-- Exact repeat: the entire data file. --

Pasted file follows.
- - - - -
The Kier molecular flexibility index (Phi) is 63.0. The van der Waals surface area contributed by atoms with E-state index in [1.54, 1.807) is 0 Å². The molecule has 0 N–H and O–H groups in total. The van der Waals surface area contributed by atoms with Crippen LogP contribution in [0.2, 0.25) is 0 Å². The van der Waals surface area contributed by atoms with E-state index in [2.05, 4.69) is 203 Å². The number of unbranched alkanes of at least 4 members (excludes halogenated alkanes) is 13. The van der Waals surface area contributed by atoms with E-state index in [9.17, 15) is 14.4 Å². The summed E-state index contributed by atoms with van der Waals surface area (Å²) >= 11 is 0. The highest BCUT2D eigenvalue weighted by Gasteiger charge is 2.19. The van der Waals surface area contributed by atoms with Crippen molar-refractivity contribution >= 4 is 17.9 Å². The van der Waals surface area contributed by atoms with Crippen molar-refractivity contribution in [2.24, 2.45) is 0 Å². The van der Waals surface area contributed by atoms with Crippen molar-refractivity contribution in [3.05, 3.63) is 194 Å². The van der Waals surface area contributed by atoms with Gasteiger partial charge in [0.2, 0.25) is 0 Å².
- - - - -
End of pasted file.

The Kier molecular flexibility index (Phi) is 63.0. The van der Waals surface area contributed by atoms with E-state index in [1.54, 1.807) is 0 Å². The molecule has 0 N–H and O–H groups in total. The van der Waals surface area contributed by atoms with Crippen LogP contribution in [0.2, 0.25) is 0 Å². The van der Waals surface area contributed by atoms with E-state index in [2.05, 4.69) is 203 Å². The number of unbranched alkanes of at least 4 members (excludes halogenated alkanes) is 13. The van der Waals surface area contributed by atoms with E-state index in [9.17, 15) is 14.4 Å². The summed E-state index contributed by atoms with van der Waals surface area (Å²) >= 11 is 0. The highest BCUT2D eigenvalue weighted by Gasteiger charge is 2.19. The van der Waals surface area contributed by atoms with Crippen molar-refractivity contribution >= 4 is 17.9 Å². The van der Waals surface area contributed by atoms with Crippen molar-refractivity contribution in [2.24, 2.45) is 0 Å². The van der Waals surface area contributed by atoms with Crippen molar-refractivity contribution in [3.05, 3.63) is 194 Å². The van der Waals surface area contributed by atoms with Gasteiger partial charge in [0.2, 0.25) is 0 Å².